Reversal of Anticoagulation

On the topic of protamine for heparin reversal, the guidelines suggest calculating the dose based on titration to existing heparin in the blood, which has been associated with reduced bleeding and blood transfusions (a class IIa recommendation). Regarding protamine overdose, the guidelines recommend limiting the ratio of protamine to heparin to less than 2.6 mg to 100 units (also a class IIa recommendation). Total doses higher than that ratio may inhibit platelet function, prolong ACT, and increase the risk of bleeding, according to the evidence.

Patients who require high doses of heparin and have prolonged CPB times may be at risk for heparin rebound; in such cases, the guidelines offer a class IIb recommendation for low-dose protamine infusion at 25 mg/hour for up to six hours after CPB, as part of a blood-conservation program.

Some patients may experience complications associated with protamine reversal. In those who have

anaphylactic reactions (pulmonary hypertension and circulatory collapse shortly after protamine administration), the guidelines offer a class I recommendation to discontinue protamine and apply resuscitative measures, such as restarting CPB with adequate anticoagulation.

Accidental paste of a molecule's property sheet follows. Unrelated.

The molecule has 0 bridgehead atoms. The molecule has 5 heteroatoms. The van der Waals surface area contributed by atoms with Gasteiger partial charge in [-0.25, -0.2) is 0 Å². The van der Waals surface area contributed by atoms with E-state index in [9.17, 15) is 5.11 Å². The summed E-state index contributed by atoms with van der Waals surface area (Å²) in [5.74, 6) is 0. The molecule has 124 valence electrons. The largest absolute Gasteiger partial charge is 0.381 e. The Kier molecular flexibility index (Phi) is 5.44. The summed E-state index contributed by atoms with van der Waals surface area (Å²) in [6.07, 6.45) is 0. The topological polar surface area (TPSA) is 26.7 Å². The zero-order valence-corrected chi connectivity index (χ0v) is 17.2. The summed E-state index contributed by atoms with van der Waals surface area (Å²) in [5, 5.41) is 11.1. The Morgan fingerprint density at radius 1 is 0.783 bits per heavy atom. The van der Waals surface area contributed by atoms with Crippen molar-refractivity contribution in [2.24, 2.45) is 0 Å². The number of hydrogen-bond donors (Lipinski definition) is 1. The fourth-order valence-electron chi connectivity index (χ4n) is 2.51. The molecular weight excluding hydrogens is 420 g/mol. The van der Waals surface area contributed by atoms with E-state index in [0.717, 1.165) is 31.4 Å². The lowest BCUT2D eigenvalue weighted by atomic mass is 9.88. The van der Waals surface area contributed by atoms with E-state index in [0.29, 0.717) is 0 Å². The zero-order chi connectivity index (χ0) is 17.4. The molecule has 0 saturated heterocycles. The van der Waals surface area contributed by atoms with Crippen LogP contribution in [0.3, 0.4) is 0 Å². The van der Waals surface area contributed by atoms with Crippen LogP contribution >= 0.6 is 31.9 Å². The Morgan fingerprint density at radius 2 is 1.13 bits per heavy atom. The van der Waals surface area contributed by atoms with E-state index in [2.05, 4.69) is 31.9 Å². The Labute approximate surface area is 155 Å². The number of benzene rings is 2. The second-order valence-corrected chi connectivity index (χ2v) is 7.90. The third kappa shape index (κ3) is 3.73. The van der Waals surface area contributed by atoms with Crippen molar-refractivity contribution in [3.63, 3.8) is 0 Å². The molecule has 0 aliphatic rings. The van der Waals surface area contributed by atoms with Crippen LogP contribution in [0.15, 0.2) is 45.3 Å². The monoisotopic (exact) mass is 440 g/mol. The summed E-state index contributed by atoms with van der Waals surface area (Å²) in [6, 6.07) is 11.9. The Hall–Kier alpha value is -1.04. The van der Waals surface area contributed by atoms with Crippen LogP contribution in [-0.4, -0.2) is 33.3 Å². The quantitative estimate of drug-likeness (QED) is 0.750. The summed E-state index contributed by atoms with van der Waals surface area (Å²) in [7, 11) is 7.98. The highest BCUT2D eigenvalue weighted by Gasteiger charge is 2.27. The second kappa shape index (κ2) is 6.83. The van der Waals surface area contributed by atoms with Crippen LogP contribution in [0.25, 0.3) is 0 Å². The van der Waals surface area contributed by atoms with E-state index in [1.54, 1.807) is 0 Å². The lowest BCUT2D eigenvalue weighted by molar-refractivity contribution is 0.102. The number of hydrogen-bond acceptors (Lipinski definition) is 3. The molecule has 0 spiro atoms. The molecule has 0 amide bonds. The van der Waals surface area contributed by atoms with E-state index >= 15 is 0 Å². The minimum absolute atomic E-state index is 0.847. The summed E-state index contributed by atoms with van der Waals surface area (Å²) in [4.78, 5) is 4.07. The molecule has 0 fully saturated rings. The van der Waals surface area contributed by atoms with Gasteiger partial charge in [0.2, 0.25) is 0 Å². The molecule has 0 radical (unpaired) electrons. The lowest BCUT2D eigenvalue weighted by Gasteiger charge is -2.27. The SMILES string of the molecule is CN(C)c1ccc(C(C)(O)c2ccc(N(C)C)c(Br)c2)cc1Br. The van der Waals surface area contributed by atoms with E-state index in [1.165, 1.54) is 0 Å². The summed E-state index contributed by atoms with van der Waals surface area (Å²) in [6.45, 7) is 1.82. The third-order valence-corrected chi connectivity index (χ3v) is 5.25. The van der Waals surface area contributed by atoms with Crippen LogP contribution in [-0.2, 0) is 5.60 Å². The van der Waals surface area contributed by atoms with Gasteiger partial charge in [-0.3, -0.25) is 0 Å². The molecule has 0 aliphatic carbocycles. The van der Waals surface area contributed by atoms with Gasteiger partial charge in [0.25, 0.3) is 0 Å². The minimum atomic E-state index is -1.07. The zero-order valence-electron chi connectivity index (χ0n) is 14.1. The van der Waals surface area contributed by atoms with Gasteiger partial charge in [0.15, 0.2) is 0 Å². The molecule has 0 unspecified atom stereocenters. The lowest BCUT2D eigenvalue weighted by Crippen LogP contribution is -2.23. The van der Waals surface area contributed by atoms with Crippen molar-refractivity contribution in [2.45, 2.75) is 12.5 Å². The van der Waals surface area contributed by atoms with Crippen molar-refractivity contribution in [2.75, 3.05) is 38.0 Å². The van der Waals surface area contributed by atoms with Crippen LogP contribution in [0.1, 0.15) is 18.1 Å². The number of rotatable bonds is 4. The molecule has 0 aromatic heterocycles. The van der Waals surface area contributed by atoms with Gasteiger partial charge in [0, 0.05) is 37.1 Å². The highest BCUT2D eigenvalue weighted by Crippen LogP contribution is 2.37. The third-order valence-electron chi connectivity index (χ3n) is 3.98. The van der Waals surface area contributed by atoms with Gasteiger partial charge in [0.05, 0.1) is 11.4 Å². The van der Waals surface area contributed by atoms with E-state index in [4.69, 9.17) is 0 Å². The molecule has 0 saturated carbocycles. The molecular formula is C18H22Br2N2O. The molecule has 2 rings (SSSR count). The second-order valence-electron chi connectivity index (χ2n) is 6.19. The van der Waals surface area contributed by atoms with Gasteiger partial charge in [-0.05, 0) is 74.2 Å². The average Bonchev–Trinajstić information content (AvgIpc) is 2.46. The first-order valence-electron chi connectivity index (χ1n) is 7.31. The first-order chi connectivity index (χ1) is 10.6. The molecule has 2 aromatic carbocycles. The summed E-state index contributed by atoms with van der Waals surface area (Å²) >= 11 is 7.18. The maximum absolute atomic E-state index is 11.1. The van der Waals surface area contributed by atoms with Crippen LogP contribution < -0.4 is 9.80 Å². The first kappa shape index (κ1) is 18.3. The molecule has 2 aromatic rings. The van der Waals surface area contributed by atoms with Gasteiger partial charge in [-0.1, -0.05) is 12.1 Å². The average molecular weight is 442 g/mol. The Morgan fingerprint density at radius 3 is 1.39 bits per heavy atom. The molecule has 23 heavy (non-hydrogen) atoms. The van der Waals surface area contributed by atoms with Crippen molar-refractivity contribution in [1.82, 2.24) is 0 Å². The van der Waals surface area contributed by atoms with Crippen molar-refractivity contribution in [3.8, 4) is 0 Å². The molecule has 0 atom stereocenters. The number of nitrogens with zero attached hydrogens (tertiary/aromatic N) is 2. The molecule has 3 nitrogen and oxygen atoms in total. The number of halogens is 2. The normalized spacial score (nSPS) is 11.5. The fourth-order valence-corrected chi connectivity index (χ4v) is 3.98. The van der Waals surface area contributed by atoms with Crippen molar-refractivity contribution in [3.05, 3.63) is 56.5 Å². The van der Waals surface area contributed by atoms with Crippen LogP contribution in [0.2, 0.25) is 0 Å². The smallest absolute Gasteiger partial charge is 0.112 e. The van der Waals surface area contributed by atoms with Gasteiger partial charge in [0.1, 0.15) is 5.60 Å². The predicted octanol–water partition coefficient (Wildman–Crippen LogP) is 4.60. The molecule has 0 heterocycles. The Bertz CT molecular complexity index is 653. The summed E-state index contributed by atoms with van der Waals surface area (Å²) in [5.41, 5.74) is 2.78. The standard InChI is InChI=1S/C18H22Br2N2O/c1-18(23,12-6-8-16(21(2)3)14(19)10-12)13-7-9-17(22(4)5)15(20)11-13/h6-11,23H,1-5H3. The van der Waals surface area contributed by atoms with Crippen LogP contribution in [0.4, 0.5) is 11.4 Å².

Finally, the authors stressed that there is no ideal CPB anticoagulation strategy for patients who cannot take heparin, as heparin and protamine are the gold standard. However, some patients may require bivalirudin. In patients who have received bivalirudin for anticoagulation and are bleeding excessively after CPB, the guidelines call for a combination of modified ultrafiltration, hemodialysis, and recombinant factor VIIa with blood product replacement to improve hemostasis (a class IIb recommendation).